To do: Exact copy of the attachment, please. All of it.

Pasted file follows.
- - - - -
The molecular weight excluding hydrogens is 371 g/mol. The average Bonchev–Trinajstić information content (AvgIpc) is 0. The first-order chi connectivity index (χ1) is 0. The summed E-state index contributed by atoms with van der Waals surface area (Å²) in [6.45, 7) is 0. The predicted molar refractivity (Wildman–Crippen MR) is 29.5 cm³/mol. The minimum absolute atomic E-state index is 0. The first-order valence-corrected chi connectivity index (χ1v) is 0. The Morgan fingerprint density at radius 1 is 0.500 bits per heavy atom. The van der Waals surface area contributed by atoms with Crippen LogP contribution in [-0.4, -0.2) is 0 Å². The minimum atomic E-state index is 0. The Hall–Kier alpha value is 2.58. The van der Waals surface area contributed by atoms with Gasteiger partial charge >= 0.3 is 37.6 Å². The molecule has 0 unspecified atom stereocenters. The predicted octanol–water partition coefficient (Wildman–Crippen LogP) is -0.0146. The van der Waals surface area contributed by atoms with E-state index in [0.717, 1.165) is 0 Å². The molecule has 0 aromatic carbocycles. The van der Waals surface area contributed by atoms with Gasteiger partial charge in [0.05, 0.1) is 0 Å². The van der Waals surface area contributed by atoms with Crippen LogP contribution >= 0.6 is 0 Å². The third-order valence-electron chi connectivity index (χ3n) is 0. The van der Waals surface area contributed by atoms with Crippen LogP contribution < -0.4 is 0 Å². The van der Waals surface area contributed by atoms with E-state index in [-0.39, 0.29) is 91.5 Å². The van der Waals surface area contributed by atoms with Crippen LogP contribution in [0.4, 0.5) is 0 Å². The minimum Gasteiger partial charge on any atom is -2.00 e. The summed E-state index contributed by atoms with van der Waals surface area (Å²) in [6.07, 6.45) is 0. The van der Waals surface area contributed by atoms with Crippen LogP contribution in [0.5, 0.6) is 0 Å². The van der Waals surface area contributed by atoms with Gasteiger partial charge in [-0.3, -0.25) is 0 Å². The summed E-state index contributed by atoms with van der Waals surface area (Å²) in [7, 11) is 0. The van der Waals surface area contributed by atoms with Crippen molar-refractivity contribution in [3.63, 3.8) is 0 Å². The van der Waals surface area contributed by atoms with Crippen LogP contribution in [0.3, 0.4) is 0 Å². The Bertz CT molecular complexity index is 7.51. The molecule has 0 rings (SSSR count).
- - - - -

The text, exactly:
The molecular weight excluding hydrogens is 371 g/mol. The average Bonchev–Trinajstić information content (AvgIpc) is 0. The first-order chi connectivity index (χ1) is 0. The summed E-state index contributed by atoms with van der Waals surface area (Å²) in [6.45, 7) is 0. The predicted molar refractivity (Wildman–Crippen MR) is 29.5 cm³/mol. The minimum absolute atomic E-state index is 0. The first-order valence-corrected chi connectivity index (χ1v) is 0. The Morgan fingerprint density at radius 1 is 0.500 bits per heavy atom. The van der Waals surface area contributed by atoms with Crippen LogP contribution in [-0.4, -0.2) is 0 Å². The minimum atomic E-state index is 0. The Hall–Kier alpha value is 2.58. The van der Waals surface area contributed by atoms with Gasteiger partial charge >= 0.3 is 37.6 Å². The molecule has 0 unspecified atom stereocenters. The predicted octanol–water partition coefficient (Wildman–Crippen LogP) is -0.0146. The van der Waals surface area contributed by atoms with E-state index in [0.717, 1.165) is 0 Å². The molecule has 0 aromatic carbocycles. The van der Waals surface area contributed by atoms with Gasteiger partial charge in [0.05, 0.1) is 0 Å². The van der Waals surface area contributed by atoms with Crippen LogP contribution >= 0.6 is 0 Å². The third-order valence-electron chi connectivity index (χ3n) is 0. The van der Waals surface area contributed by atoms with Crippen LogP contribution < -0.4 is 0 Å². The van der Waals surface area contributed by atoms with E-state index in [-0.39, 0.29) is 91.5 Å². The van der Waals surface area contributed by atoms with Crippen LogP contribution in [0.4, 0.5) is 0 Å². The minimum Gasteiger partial charge on any atom is -2.00 e. The summed E-state index contributed by atoms with van der Waals surface area (Å²) in [6.07, 6.45) is 0. The van der Waals surface area contributed by atoms with Crippen LogP contribution in [0.5, 0.6) is 0 Å². The van der Waals surface area contributed by atoms with Gasteiger partial charge in [-0.3, -0.25) is 0 Å². The summed E-state index contributed by atoms with van der Waals surface area (Å²) in [7, 11) is 0. The van der Waals surface area contributed by atoms with Crippen molar-refractivity contribution in [3.63, 3.8) is 0 Å². The van der Waals surface area contributed by atoms with Crippen LogP contribution in [0.3, 0.4) is 0 Å². The Bertz CT molecular complexity index is 7.51. The molecule has 0 rings (SSSR count).